Novo Biosciences is currently in a Series A round to raise USD 5-10m for MSI-1436, a molecule that has the potential to regenerate human tissue following a heart attack, said CEO Kevin Strange. He said there is no closing date to the round as of now.
Novo received a USD 1.5m Small Business Innovation Research (SBIR) grant from the NIH in September to help fund the company’s preclinical studies in pig models, he said, adding that the funds will be enough to see the preclinical studies through to completion.
The Bar Harbor, Maine-based company is seeking the Series A capital to help move MSI-1436 into other indications such as muscle regeneration, enhanced wound healing and spinal cord regeneration, he said, noting that there are more possible indications for the molecule to move into.
Novo is mostly speaking with VCs, he said, adding that the company has turned down investment from angels. According to Strange, a hypothetical USD 100,000 from an angel for 15% of the company is not feasible when millions will be needed to move the molecule into later phases.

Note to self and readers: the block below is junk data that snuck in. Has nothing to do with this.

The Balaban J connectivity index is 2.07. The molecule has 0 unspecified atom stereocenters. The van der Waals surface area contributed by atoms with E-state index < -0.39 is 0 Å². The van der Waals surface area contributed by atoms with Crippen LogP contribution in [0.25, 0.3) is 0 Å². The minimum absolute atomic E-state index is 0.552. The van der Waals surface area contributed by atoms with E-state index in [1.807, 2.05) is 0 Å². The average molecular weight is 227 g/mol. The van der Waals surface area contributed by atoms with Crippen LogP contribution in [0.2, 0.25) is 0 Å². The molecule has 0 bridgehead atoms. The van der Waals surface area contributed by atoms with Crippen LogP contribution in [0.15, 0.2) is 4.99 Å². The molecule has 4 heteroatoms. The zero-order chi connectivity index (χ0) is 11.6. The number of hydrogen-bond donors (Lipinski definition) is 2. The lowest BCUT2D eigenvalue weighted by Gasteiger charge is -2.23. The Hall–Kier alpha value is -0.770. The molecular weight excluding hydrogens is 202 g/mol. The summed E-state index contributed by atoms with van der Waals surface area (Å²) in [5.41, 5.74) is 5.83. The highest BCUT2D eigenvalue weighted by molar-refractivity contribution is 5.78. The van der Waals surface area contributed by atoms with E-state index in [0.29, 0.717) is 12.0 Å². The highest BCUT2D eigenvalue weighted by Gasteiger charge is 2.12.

The SBIR grant should be enough for the preclinical studies, said Strange, but in the case that it is not, a portion of the Series A round will be put towards the studies. The preclinical studies in pig models will take approximately two years to complete, he said.
Strange said in an ideal situation, if Novo moves the compound through Phase II and is able to demonstrate compelling efficacy, Novo will license the compound to a larger pharma company that would have the funds necessary to take the molecule into Phase III.
He noted that licensing the molecule would allow Novo to generate the capital it needs to focus on other leads and molecules. He also said partnering with a large pharma company would allow Novo to expand MSI-1436 into different indications.
The company received its first patent for the molecule in November 2016, and its first paper was published in Nature in January, he said.